The conference organiser invites contributions that address these key lines of inquiry and debate through contributions that cover any of the following conference questions:
1. How do we understand the concept and practice of the circular economy in developing countries vs. industrialised countries?
Relevant topics could include considering circular economy schemes and policies in different geographical contexts and in relation to SDG goals on Responsible Consumption and Production (SDG 12) and Sustainable Cities and Communities (SDG 11).
2. What is the relationship between sustainable lifestyles and livelihoods, and the circular economy?
Relevant topics could include considering the role of changing cultural norms and social practices, achieving absolute reductions in waste and natural resource consumption levels, behavioral economics and building infrastructures for sustainability, the sharing economy and collaborative consumption, and the structural conditions shaping sustainable lifestyles and livelihoods.
3. How could transitions towards a more circular economy contribute to the implementation of the Sustainable Development Goals on reducing poverty and promoting sustainable livelihoods?
Relevant topics could include considering informal sector economies, sustainable livelihoods and SDG targets on Gender Equality (SDG 5), Good Health and Well-Being (SDG 3), Reduced Inequalities (SDG 10) and Decent Work and Economic Growth (SDG 8), as well as other SDGs.
4. What types of socio-technical innovation, social marketing strategies, public policies and political reforms are required to change lifestyles and the current linear "throw-away" system to a circular system that operates within planetary boundaries?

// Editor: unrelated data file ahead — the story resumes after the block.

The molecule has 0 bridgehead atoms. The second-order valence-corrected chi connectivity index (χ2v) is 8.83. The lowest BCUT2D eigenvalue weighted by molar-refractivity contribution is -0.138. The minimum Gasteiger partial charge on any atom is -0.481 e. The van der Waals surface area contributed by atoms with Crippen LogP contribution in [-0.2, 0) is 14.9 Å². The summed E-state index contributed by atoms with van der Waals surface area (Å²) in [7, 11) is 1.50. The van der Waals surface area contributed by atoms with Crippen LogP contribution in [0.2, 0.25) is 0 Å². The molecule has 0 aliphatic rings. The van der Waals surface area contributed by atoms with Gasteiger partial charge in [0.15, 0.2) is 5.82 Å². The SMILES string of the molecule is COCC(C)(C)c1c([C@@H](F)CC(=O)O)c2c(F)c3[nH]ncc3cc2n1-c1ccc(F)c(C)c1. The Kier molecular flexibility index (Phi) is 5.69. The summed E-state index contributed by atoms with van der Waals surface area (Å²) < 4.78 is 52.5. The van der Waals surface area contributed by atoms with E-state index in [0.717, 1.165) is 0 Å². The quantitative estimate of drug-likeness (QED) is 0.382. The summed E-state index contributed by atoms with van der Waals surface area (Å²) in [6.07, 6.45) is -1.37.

Relevant topics could include considering carbon and resource pricing, incentives for innovation deployment, product design and re-manufacturing.
5. What types of financial systems, business strategies and supply chains would support the transition to a circular economy?
Relevant topics could include considering green financing mechanisms, trade and global value chains, roles of public and private investments and innovative business models.
The third International Global Research Forum on Sustainable Production and Consumption conference is hosted by the Institute of Development Studies (IDS) and the Science and Policy Research Unit (SPRU) of University of Sussex, both world leading research institutes focusing on accelerating sustainability transitions, socio-technical innovations, international development and building more inclusive and secure societies.
Co-organisers include Tearfund UK, SWITCH-Asia Programme, SCORAI Europe, Collaborating Centre on Sustainable Consumption and Production (CSCP), Aalborg University and the MORE SL program under the 10 Year Framework Programme on Sustainable Lifestyles and Education. Contributing Partners include Earth System Governance Project, World Resources Forum, Future Earth Knowledge-Action Network on Systems of Sustainable Consumption and Production.
Expected conference outputs
Selected conference papers will be included in a Special Issue for the IDS Bulletin, the flagship journal from the Institute of Development Studies, and a Special Issue of the Journal of Cleaner Production.